My Trip to DEFSEC!
My Trip to DEFSEC!
There's something vaguely unnerving about enjoying a beer, non-alcoholic of course, on Lockheed Martin's tab. But at times like this, which is in fact the Lockheed Martin-sponsored 'Hour of Good Cheer' at the DEFSEC conference in Halifax, sometimes it's easier just to go with the flow. Breathe deep, walk tall, avoid extended eye contact, and sip the drink casually.
The first question on my mind, as I weave my way through a conservative-suited sea of name-tag toting civilians and military personnel in parade dress, is...where the hell am I? I need some kind of reference point here, for I do not normally navigate in such brush-cut circles.
Ah, there's Colin Stephenson, the executive director of DEFSEC. He'll know what's going on.
Colin, please, tell me, what is this DEFSEC in which we find ourselves?
“Over the last 7 years,” explains Colin, “this show has evolved into the 2nd largest aerospace and security show in Canada.”
“We bring large, original equipment manufacturers, from all over the world, like Raytheon, Lockheed, General Dynamics, Boeing,” continues Colin, “and they come here specifically to meet smaller firms who want to be in their supply chain. So...a little Atlantic Canadian company that has a software solution or a part that they build...they can get into those large supply chains. That's a key relationship that we work on. Also, we have the customer here. We've got the end user of the product, in the Coast Guard, and the Navy, and the Air Force...and they come, and they talk to the makers of the gadgets and widgets that are for sale.”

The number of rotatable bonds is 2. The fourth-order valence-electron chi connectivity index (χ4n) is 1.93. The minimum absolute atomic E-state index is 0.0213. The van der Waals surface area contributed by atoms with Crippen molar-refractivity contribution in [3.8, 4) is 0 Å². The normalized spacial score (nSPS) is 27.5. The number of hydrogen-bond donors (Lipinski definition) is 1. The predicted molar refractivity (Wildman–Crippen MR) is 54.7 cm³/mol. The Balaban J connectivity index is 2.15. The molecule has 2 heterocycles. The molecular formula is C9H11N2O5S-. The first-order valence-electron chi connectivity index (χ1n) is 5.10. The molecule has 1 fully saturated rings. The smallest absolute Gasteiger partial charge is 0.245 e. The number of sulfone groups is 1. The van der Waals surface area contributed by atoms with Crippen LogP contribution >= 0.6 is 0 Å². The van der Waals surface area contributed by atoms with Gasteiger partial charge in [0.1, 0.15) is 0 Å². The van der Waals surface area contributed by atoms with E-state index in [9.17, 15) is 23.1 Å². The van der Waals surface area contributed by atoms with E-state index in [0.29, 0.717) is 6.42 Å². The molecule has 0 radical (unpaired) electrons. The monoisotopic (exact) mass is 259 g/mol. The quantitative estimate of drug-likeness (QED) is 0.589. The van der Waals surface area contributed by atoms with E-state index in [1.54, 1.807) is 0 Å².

Ah, the gadgets and the widgets. Of course!
I see. So DEFSEC is a “big-military-fish meets small-military-fish” trade show.
But there's something special about this year's DEFSEC, and if you live in Halifax, you know what I'm talking about.
For the past month or so, the city has been awash in SHIPS START HERE.CA advertising. It's on people's yard signs, on the buses, in magazines, and in the airport. There are stickers, facebook groups, and pins.
The opening video on the SHIP STARTS HERE.CA website plays upon the stereotypes of Canadian Maritimers. They are presented as a simple people, with a love of family, and boats, and ocean, who are always forced to seek out their daily bread in the unfamiliar West, with the requisite lamenting-Celtic fiddle in the background. And it's all about presenting Nova Scotia as the ideal place to receive the $25 billion contract to build Canada's new fleet of combat vessels. The Harper government has tendered a 'National Shipbuilding Procurement Strategy' (NSPS), and the money will go to build a new armada. That money will fix Nova Scotia, goes the story around these parts.
“Nova Scotia is built to build ships, and there simply is no better place in Canada to build ships.” gushed Nova Scotia Premier Darrell Dexter on May 27, 2011. “Winning this bid would equate to hosting the Olympics each year for 30 years. It would be a win for Nova Scotia, and a win for Canada. It is Canada's bid.”
(Has a city ever made money hosting the Olympics?)
So this year's DEFSEC is all about the NSPS, and Nova Scotia's run for the combat ships contract. Hence Lockheed Martin's 'Hour of Good Cheer' (open bar). Hence the 'Aerospace and Defence Industries of Nova Scotia' Reception and Dinner, with guest speaker Rick Hillier (to which I am not invited). Hence the free tours of Halifax Harbour by speedboat.